EVstudio observed the placement of the helical piers for a recent home addition the Structural Department designed. The existing foundation is supported by straight shaft drilled piers extending to an unknown depth. With many additions to a home, access is difficult for large machines. For this house access was very difficult due to a slope and an existing deck. Helical piers were the perfect solution. You can see in the picture above that helical piers can be placed using a bobcat and in really tight places, a hand held driver can be used.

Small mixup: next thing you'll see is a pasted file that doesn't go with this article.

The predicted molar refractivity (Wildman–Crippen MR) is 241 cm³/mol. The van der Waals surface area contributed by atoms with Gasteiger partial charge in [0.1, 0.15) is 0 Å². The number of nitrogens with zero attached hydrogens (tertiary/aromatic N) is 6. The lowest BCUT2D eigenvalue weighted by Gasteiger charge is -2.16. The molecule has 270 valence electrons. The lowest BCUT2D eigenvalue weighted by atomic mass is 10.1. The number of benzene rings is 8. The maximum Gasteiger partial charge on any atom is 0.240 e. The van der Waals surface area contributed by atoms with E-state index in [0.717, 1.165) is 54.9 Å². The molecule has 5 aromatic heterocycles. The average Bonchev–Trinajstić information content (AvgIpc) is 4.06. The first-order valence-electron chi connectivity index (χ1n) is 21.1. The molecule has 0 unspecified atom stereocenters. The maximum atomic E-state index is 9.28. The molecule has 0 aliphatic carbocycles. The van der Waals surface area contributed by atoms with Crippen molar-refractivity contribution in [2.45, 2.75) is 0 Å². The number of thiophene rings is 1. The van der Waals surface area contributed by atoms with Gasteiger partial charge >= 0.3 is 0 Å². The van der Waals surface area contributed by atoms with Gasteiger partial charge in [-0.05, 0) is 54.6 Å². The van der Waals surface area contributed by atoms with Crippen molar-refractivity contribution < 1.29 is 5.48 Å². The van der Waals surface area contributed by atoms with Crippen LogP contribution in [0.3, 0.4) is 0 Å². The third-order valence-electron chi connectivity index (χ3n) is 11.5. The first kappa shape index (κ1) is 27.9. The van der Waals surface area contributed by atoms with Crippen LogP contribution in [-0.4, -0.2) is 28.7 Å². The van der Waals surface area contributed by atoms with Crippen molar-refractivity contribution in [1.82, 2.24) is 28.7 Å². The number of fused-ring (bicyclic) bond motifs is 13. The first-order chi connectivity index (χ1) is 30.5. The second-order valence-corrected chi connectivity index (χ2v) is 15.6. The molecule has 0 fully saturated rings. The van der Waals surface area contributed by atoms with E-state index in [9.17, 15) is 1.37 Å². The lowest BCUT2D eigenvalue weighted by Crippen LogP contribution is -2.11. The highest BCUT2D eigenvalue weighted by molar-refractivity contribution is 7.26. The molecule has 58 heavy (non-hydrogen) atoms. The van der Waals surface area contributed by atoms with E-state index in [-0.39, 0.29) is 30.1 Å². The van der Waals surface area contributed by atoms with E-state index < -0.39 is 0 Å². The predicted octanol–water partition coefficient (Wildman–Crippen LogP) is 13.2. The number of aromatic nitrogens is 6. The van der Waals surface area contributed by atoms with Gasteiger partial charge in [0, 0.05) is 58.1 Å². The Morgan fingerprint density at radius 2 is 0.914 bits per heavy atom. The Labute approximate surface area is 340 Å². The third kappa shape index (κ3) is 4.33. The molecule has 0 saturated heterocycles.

Above are typical helical pier sections. As the helical pier extends into the ground, additional sections are added. This makes it much easier to work with than a single solid section. Each section is connected with a single bolt. The top section with the two helix is the bottom section. The helix surface area is what gives the helical pier its strength for compression and tension loads.
In this picture you can see the shear pins used to determine when the specified torque is achieved. The crew man is pointing at the pins. For this helical pier a total capacity of 25kips was needed. Using equations based on the soil properties a minimum torque is determined. For 25kips, a minimum torque of 5,000ft-lbs is needed. The crewman knows to use a total of 10 shear pins (5 each side) for 5,000ft-lbs. When the shear pins break, the minimum torque was achieved.